The power grain amaranth is an unbeatable source of nutrients – it not only contains a lot of protein and was already part of the valuable basic food of indigenous peoples. The golden grains are also popular with people with gluten intolerance. Learn more about the gold of the Incas and how you can prepare amaranth with us.
What is amaranth?
Amaranth belongs to the foxtail family and is therefore a pseudo-grain like quinoa . The golden grain originally belonged to the main food of the Incas and Aztecs, but is now also grown in Central America and Europe. Both the leaves and the grains of the plant can be used as food.
What is in the amaranth power grain?
Amaranth is often praised as “power grain” because of its abundance of easily usable nutrients, vital substances and minerals: It is rich in valuable omega 3 and omega 6 fatty acids – the lecithin it contains is good for nerves, brain function and fat digestion. The protein content of the Incas grain is outstanding: it even beats milk and soy. Amaranth is often recommended for pregnant women and people with iron deficiency because of its high iron content. It also prevents tiredness, nervousness, exhaustion and migraines.
The Power-Korn is gluten-free and suitable for allergy sufferers and people with food intolerances . The plant is uncomplicated and can also be planted on the local vegetable patch. The only requirement for this: a sunny spot in the garden. Amaranth can be used in a low-carbohydrate diet and has a high fiber content. They are filling and good for the intestines.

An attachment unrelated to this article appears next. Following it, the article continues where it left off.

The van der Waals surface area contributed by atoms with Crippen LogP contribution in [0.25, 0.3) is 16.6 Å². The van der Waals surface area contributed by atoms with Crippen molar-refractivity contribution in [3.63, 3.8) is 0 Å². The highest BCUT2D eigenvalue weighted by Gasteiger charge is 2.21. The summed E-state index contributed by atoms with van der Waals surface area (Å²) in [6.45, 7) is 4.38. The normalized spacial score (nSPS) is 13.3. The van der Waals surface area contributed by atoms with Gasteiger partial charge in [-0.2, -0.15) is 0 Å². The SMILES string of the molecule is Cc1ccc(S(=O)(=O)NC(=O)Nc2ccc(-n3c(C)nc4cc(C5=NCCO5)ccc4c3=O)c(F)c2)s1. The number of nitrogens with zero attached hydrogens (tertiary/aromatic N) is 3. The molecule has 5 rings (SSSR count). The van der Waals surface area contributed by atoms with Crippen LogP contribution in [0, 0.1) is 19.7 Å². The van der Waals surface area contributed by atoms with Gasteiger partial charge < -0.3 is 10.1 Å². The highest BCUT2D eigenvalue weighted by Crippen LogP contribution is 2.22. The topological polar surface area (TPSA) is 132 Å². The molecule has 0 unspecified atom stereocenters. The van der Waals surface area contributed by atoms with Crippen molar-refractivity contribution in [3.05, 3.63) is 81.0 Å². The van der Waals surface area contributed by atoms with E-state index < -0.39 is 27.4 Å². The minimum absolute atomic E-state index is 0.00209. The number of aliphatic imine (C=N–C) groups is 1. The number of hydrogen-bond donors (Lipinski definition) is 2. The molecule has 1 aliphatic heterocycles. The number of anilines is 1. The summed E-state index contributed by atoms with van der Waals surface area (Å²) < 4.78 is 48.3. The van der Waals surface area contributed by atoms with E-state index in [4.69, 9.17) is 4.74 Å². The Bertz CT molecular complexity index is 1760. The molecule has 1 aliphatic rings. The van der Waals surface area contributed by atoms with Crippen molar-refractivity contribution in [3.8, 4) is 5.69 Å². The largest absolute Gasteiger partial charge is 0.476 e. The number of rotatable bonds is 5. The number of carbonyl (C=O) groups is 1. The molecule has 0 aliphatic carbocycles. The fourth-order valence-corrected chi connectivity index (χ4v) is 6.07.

Recipe amaranth: how to cook the grains
There are a variety of preparation options for the power grain amaranth with its nutty taste. It is suitable for stir-fries, casseroles and patties, for baking bread, as a side dish for vegetables or a salad base.
The basic recipe: Simply boil twice the amount of water and then simmer over a low heat for 25 minutes. The consistency is not firm, like that of the related quinoa grain, but rather pulpy.
The cooked amaranth can also be used as a filling for peppers or zucchini. Simply season and spice it up as you like, pour in and bake in the oven for 10-20 minutes. The amaranth leaves can be used wonderfully in salads and taste similar to spinach .
Puffed amaranth: Also sweet, really delicious
The mustard-sized amaranth grains are also available in puffed form and are ideal for muesli or desserts. For example, mix 4 tablespoons of yoghurt and 3 tablespoons of puffed amaranth with honey and coconut flakes and garnish with fresh berries. As a snack between meals, amaranth is available in bar form with dried fruit, honey or chocolate.
Grow amaranth yourself
If you feel like it, you can even grow the healthy grain yourself in the garden. Amaranth has no special soil requirements, the plant only needs a place in the sun. Sow in mid-April, the flowering period is from July to August. You can then collect the seeds before the first frost, in September and October. Cut off the dark red inflorescences and let them dry. The seeds then fall out by themselves.